TCA press tour is currently happening in Los Angeles. It’s a big thing that happens twice a year where TV journalists gather in a big hotel conference room and listen to networks tell them about all of the things happening with their shows. Today was the NBC executive session and entertainment Robert Greenblatt gave the odds of some of their shows being renewed for next season.
NBC’s Thursday night is of particular concern. They’ve been growing in the ratings this year on every other night but they can’t figure out a night they used to own. They tried to go back to their 80s and 90s Must See TV dominance by giving shows to Michael J. Fox (Family Ties) and Sean Hayes (Will and Grace) and those shows aren’t working with critics or in the ratings. The Michael J. Fox Show makes me particularly sad because his guest appearances in recent years on shows like Scrubs and The Good WIfe show that he has range far beyond the family/workplace sitcom that he’s currently heading.
On the stronger side of Thursday night (with stronger being a relative term), Greenblatt said that Parks and Recreation will almost certainly be renewed for a seventh season, the possibilities for a sixth season of Community are strong, and the network likes where Parenthood is creatively and they hope that it can make it to another season. In a strange twist, it’s the renewal of Community that I’m most excited for of these three. The return of Dan Harmon has brought a lot back to the show and even though season four didn’t actually feel like Community, the season off seems like it was good for Dan Harmon. Before now, I would have told you that I would exchange never getting another episode of Community ever again for more Parks and Rec and Parenthood but Community‘s first few episodes back have been strong while Parks and Rec feels like it’s spinning its wheels and Parenthood has committed character assassination of a high degree this season.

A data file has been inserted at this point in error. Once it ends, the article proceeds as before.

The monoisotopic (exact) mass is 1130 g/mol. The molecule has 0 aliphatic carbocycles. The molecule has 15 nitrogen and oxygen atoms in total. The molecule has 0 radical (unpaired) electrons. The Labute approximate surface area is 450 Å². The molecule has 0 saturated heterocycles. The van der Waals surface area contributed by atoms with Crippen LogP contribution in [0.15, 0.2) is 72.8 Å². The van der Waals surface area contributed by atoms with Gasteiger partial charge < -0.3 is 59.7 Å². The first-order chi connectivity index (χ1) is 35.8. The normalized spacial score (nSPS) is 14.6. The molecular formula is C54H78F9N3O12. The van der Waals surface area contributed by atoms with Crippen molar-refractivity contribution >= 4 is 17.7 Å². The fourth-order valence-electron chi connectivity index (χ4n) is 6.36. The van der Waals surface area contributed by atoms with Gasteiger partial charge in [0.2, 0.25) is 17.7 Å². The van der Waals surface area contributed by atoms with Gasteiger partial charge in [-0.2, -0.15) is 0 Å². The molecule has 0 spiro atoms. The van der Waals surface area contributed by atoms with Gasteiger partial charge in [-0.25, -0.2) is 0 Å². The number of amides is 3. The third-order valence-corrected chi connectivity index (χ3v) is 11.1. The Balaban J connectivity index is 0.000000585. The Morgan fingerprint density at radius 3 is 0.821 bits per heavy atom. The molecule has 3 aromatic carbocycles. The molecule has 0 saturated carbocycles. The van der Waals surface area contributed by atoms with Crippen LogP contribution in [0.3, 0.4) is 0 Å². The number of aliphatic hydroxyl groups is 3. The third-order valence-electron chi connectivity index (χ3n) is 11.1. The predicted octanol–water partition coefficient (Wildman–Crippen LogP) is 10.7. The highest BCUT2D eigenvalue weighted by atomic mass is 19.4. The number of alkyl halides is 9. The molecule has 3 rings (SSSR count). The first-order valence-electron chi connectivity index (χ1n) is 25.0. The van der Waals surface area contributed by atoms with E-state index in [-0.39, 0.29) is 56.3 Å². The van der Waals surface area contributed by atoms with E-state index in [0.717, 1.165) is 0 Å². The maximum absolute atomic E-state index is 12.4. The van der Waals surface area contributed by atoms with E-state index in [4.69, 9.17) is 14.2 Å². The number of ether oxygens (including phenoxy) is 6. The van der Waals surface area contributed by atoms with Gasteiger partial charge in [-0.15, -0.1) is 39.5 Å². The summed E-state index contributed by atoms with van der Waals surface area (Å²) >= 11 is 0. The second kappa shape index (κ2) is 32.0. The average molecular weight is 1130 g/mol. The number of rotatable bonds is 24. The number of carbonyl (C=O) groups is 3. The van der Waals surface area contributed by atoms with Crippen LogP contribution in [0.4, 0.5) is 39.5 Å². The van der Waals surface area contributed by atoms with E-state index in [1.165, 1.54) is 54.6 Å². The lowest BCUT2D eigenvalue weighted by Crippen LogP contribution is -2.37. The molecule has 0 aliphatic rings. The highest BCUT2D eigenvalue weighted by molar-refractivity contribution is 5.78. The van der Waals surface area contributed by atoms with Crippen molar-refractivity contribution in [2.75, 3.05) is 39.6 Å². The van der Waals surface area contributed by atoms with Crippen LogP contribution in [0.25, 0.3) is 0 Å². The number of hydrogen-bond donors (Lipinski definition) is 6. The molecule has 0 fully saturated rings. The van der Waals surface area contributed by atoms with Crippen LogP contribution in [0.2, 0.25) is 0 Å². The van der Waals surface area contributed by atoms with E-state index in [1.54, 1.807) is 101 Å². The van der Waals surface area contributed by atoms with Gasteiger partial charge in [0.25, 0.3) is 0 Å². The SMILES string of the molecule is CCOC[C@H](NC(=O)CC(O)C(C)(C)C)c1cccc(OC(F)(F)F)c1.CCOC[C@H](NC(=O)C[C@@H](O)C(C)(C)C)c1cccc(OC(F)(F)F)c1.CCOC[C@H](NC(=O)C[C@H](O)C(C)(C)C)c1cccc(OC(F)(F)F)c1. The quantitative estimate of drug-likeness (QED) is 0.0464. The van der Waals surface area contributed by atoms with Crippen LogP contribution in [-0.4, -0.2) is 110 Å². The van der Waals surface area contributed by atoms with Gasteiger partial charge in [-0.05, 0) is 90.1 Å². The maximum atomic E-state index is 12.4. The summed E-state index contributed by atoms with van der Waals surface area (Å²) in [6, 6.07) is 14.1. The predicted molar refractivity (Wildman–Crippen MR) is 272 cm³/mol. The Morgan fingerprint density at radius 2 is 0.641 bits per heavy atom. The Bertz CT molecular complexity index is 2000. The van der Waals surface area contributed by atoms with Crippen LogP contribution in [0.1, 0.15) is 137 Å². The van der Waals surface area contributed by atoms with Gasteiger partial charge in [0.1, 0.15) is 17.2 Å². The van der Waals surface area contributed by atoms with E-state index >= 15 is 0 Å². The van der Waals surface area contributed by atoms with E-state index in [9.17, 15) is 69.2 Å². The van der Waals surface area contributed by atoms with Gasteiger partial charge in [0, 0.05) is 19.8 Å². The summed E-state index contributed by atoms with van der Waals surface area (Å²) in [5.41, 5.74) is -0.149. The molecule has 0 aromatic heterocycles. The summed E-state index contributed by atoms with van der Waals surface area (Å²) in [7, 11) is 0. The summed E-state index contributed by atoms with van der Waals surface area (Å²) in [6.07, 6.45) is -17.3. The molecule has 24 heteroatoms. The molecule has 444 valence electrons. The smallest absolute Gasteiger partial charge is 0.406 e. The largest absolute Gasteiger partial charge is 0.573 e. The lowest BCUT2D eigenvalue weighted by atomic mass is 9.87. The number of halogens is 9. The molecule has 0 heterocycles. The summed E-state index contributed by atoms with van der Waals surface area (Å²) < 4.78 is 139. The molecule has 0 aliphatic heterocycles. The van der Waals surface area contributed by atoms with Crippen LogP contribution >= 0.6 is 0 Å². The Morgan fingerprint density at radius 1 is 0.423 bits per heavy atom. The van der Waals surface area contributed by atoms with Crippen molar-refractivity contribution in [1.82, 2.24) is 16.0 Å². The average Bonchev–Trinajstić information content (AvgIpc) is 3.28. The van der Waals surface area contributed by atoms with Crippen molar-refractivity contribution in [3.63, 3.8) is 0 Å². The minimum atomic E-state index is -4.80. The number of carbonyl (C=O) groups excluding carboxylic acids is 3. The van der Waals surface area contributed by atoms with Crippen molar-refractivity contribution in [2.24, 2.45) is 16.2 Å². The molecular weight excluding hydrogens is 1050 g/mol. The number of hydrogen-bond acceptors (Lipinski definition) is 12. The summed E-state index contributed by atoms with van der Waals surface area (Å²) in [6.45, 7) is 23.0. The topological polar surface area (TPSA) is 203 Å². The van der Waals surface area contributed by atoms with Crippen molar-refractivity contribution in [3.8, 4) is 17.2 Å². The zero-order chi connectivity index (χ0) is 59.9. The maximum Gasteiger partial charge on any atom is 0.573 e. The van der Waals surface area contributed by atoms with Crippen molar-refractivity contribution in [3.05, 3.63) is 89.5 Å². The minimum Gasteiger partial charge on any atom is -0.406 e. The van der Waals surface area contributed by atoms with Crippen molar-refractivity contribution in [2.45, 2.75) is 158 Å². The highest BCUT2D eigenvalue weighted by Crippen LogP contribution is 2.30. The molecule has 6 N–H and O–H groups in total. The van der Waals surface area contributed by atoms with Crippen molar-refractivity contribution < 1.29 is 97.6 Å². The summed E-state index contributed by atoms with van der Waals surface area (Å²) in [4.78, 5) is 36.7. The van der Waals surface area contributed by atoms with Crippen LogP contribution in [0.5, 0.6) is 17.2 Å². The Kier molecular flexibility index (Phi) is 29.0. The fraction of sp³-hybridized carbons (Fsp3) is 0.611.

Rashida Jones and Rob Lowe will be gone after two more episodes of Parks and Rec so I’m willing to withhold judgment on the potential success of another season until I see how the show works without having to serve two characters that haven’t had a good reason for still being on the show for awhile. I’m still reticent, though, because Mike Schur has turned his attention to his new show, the truly great Brooklyn Nine-Nine.
Going into this season, I was really excited for Parenthood. It was finally going to get a whole season instead of being cut short in order to make room for Smash at midseason. NBC probably put too many expectations on the show by moving it to Thursday and I don’t know what’s going on with the writers. They’ve ruined wonderful husband and father Joel. The Joel of the past would have noticed that his wife was completely overwhelmed. He would have talked to her. He would not have left her crying in a hallway at her sister-in-law’s mayoral election night party. Speaking of the mayoral campaign, that also could have been executed better. The show kept telling us that Kristina was a great political speech writer but everything that came out of her mouth was purely generic. I was willing to follow that storyline through but the writers didn’t make it believable. At least they didn’t let her win. Maybe the lesson to be learned here is that Jason Katims does better with shorter seasons.
I don’t know how to fix NBC’s Thursday night problem but I’m also not a network executive. My guess is that they’ll renew Parks, Community, and Parenthood and drop The Michael J. Fox Show and Sean Saves the World. They’ll keep Parks and Community on Thursday in the hopes that they can assist the launch of a couple of pilots (even though that’s kind of a stupid idea). I’m hoping that they’ll move Parenthood back to Mondays and take some of the ratings expectations pressure off of it.